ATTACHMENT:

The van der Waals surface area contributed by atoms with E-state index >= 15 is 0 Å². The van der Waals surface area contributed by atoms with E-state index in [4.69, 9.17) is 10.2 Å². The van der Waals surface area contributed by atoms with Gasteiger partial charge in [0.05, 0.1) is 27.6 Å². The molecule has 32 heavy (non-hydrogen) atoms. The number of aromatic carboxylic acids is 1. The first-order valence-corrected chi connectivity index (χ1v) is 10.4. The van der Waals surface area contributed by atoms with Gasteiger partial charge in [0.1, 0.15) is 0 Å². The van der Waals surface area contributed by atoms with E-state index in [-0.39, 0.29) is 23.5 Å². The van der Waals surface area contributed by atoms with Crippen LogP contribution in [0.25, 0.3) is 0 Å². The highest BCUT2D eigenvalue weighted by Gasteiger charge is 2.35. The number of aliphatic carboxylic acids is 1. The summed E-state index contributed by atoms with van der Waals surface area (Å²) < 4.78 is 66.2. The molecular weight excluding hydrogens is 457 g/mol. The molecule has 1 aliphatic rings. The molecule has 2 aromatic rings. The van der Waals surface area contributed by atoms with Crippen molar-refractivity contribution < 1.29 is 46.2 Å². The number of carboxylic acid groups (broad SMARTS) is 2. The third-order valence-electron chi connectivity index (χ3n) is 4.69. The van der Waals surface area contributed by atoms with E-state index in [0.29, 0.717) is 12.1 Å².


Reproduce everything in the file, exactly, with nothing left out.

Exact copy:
The van der Waals surface area contributed by atoms with E-state index >= 15 is 0 Å². The van der Waals surface area contributed by atoms with E-state index in [4.69, 9.17) is 10.2 Å². The van der Waals surface area contributed by atoms with Gasteiger partial charge in [0.05, 0.1) is 27.6 Å². The molecule has 32 heavy (non-hydrogen) atoms. The number of aromatic carboxylic acids is 1. The first-order valence-corrected chi connectivity index (χ1v) is 10.4. The van der Waals surface area contributed by atoms with Gasteiger partial charge in [0.1, 0.15) is 0 Å². The van der Waals surface area contributed by atoms with E-state index in [-0.39, 0.29) is 23.5 Å². The van der Waals surface area contributed by atoms with Crippen LogP contribution in [0.25, 0.3) is 0 Å². The highest BCUT2D eigenvalue weighted by Gasteiger charge is 2.35. The number of aliphatic carboxylic acids is 1. The summed E-state index contributed by atoms with van der Waals surface area (Å²) < 4.78 is 66.2. The molecular weight excluding hydrogens is 457 g/mol. The molecule has 1 aliphatic rings. The molecule has 2 aromatic rings. The van der Waals surface area contributed by atoms with Crippen molar-refractivity contribution < 1.29 is 46.2 Å². The number of carboxylic acid groups (broad SMARTS) is 2. The third-order valence-electron chi connectivity index (χ3n) is 4.69. The van der Waals surface area contributed by atoms with E-state index in [0.29, 0.717) is 12.1 Å².